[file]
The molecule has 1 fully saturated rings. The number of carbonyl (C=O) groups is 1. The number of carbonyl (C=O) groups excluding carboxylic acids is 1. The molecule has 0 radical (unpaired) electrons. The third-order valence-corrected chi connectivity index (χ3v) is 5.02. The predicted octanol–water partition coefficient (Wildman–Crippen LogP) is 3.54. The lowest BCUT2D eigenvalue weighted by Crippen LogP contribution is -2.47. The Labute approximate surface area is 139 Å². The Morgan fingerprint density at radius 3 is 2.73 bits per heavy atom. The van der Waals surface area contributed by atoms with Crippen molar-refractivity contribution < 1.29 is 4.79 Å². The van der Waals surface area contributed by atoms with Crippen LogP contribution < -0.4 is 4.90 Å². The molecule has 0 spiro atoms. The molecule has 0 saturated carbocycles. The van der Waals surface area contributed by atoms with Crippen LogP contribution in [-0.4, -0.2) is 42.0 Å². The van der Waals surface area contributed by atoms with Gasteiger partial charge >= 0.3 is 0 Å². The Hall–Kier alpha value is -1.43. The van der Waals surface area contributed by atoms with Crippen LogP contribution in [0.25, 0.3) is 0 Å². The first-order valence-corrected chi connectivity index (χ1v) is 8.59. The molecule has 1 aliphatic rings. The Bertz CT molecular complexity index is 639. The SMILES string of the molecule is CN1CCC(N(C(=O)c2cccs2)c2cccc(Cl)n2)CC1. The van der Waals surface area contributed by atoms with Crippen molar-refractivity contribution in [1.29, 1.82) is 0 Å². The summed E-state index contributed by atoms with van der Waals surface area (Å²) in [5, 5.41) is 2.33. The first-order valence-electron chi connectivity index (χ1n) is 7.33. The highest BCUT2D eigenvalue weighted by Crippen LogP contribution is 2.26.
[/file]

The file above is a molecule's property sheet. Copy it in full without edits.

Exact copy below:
The molecule has 1 fully saturated rings. The number of carbonyl (C=O) groups is 1. The number of carbonyl (C=O) groups excluding carboxylic acids is 1. The molecule has 0 radical (unpaired) electrons. The third-order valence-corrected chi connectivity index (χ3v) is 5.02. The predicted octanol–water partition coefficient (Wildman–Crippen LogP) is 3.54. The lowest BCUT2D eigenvalue weighted by Crippen LogP contribution is -2.47. The Labute approximate surface area is 139 Å². The Morgan fingerprint density at radius 3 is 2.73 bits per heavy atom. The van der Waals surface area contributed by atoms with Crippen molar-refractivity contribution < 1.29 is 4.79 Å². The van der Waals surface area contributed by atoms with Crippen LogP contribution < -0.4 is 4.90 Å². The molecule has 0 spiro atoms. The molecule has 0 saturated carbocycles. The van der Waals surface area contributed by atoms with Crippen LogP contribution in [-0.4, -0.2) is 42.0 Å². The van der Waals surface area contributed by atoms with Gasteiger partial charge >= 0.3 is 0 Å². The Hall–Kier alpha value is -1.43. The van der Waals surface area contributed by atoms with Crippen LogP contribution in [0.25, 0.3) is 0 Å². The first-order valence-corrected chi connectivity index (χ1v) is 8.59. The molecule has 1 aliphatic rings. The Bertz CT molecular complexity index is 639. The SMILES string of the molecule is CN1CCC(N(C(=O)c2cccs2)c2cccc(Cl)n2)CC1. The van der Waals surface area contributed by atoms with Crippen molar-refractivity contribution in [1.29, 1.82) is 0 Å². The summed E-state index contributed by atoms with van der Waals surface area (Å²) in [5, 5.41) is 2.33. The first-order valence-electron chi connectivity index (χ1n) is 7.33. The highest BCUT2D eigenvalue weighted by Crippen LogP contribution is 2.26.